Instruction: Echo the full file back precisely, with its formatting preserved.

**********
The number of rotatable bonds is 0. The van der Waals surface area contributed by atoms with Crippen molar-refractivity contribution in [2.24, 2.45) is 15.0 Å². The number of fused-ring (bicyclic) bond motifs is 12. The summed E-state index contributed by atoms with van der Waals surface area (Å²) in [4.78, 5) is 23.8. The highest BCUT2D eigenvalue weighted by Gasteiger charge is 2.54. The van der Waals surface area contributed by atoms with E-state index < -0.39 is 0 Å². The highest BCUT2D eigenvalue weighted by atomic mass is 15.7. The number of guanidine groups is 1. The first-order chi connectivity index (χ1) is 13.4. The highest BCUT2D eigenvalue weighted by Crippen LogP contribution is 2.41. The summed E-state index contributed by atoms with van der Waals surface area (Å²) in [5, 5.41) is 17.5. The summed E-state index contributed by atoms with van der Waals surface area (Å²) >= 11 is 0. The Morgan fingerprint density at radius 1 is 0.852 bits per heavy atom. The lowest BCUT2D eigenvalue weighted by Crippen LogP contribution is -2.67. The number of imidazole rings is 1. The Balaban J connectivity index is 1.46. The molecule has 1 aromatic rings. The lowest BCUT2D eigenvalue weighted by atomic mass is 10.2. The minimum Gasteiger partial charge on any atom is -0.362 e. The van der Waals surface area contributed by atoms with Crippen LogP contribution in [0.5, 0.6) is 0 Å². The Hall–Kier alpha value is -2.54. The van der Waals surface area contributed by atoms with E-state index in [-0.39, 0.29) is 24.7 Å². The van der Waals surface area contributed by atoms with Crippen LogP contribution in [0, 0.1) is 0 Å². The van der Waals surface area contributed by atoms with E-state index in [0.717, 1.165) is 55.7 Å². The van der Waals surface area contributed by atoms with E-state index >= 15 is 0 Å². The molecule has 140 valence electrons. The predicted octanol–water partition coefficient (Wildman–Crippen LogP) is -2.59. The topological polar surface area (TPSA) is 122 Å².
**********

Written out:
The number of rotatable bonds is 0. The van der Waals surface area contributed by atoms with Crippen molar-refractivity contribution in [2.24, 2.45) is 15.0 Å². The number of fused-ring (bicyclic) bond motifs is 12. The summed E-state index contributed by atoms with van der Waals surface area (Å²) in [4.78, 5) is 23.8. The highest BCUT2D eigenvalue weighted by Gasteiger charge is 2.54. The van der Waals surface area contributed by atoms with E-state index < -0.39 is 0 Å². The highest BCUT2D eigenvalue weighted by atomic mass is 15.7. The number of guanidine groups is 1. The first-order chi connectivity index (χ1) is 13.4. The highest BCUT2D eigenvalue weighted by Crippen LogP contribution is 2.41. The summed E-state index contributed by atoms with van der Waals surface area (Å²) in [5, 5.41) is 17.5. The summed E-state index contributed by atoms with van der Waals surface area (Å²) >= 11 is 0. The Morgan fingerprint density at radius 1 is 0.852 bits per heavy atom. The lowest BCUT2D eigenvalue weighted by Crippen LogP contribution is -2.67. The number of imidazole rings is 1. The Balaban J connectivity index is 1.46. The molecule has 1 aromatic rings. The lowest BCUT2D eigenvalue weighted by atomic mass is 10.2. The minimum Gasteiger partial charge on any atom is -0.362 e. The van der Waals surface area contributed by atoms with Crippen LogP contribution in [0.5, 0.6) is 0 Å². The Hall–Kier alpha value is -2.54. The van der Waals surface area contributed by atoms with E-state index in [-0.39, 0.29) is 24.7 Å². The van der Waals surface area contributed by atoms with Crippen LogP contribution in [0, 0.1) is 0 Å². The van der Waals surface area contributed by atoms with E-state index in [0.717, 1.165) is 55.7 Å². The van der Waals surface area contributed by atoms with E-state index >= 15 is 0 Å². The molecule has 140 valence electrons. The predicted octanol–water partition coefficient (Wildman–Crippen LogP) is -2.59. The topological polar surface area (TPSA) is 122 Å².